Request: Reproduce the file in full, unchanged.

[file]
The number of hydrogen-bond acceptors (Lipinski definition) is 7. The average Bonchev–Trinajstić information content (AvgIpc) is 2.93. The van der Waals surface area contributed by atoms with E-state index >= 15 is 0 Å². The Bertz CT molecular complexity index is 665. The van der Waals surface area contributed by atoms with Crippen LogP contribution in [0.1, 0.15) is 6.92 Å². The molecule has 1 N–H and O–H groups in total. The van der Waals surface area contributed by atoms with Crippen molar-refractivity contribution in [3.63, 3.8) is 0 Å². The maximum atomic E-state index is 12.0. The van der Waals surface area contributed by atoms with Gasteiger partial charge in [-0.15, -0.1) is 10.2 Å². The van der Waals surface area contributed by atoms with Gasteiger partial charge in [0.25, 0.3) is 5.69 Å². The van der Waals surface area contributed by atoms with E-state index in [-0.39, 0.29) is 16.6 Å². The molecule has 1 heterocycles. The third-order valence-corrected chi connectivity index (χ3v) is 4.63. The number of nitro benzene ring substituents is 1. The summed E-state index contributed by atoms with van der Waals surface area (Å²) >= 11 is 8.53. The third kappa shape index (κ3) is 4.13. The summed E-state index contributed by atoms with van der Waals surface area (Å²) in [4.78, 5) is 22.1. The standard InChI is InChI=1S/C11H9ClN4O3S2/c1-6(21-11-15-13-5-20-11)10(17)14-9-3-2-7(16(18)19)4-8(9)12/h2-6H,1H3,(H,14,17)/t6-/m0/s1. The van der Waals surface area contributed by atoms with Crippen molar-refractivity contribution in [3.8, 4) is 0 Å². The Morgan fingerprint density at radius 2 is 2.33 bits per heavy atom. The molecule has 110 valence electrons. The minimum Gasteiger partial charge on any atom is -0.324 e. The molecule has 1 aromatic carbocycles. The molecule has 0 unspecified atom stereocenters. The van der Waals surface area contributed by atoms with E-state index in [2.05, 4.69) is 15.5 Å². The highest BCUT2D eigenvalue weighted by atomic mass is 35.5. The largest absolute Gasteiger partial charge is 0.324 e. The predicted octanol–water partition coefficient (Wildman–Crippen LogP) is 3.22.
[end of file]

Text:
The number of hydrogen-bond acceptors (Lipinski definition) is 7. The average Bonchev–Trinajstić information content (AvgIpc) is 2.93. The van der Waals surface area contributed by atoms with E-state index >= 15 is 0 Å². The Bertz CT molecular complexity index is 665. The van der Waals surface area contributed by atoms with Crippen LogP contribution in [0.1, 0.15) is 6.92 Å². The molecule has 1 N–H and O–H groups in total. The van der Waals surface area contributed by atoms with Crippen molar-refractivity contribution in [3.63, 3.8) is 0 Å². The maximum atomic E-state index is 12.0. The van der Waals surface area contributed by atoms with Gasteiger partial charge in [-0.15, -0.1) is 10.2 Å². The van der Waals surface area contributed by atoms with Gasteiger partial charge in [0.25, 0.3) is 5.69 Å². The van der Waals surface area contributed by atoms with E-state index in [-0.39, 0.29) is 16.6 Å². The molecule has 1 heterocycles. The third-order valence-corrected chi connectivity index (χ3v) is 4.63. The number of nitro benzene ring substituents is 1. The summed E-state index contributed by atoms with van der Waals surface area (Å²) >= 11 is 8.53. The third kappa shape index (κ3) is 4.13. The summed E-state index contributed by atoms with van der Waals surface area (Å²) in [4.78, 5) is 22.1. The standard InChI is InChI=1S/C11H9ClN4O3S2/c1-6(21-11-15-13-5-20-11)10(17)14-9-3-2-7(16(18)19)4-8(9)12/h2-6H,1H3,(H,14,17)/t6-/m0/s1. The van der Waals surface area contributed by atoms with Crippen molar-refractivity contribution in [3.8, 4) is 0 Å². The Morgan fingerprint density at radius 2 is 2.33 bits per heavy atom. The molecule has 110 valence electrons. The minimum Gasteiger partial charge on any atom is -0.324 e. The molecule has 1 aromatic carbocycles. The molecule has 0 unspecified atom stereocenters. The van der Waals surface area contributed by atoms with E-state index in [2.05, 4.69) is 15.5 Å². The highest BCUT2D eigenvalue weighted by atomic mass is 35.5. The largest absolute Gasteiger partial charge is 0.324 e. The predicted octanol–water partition coefficient (Wildman–Crippen LogP) is 3.22.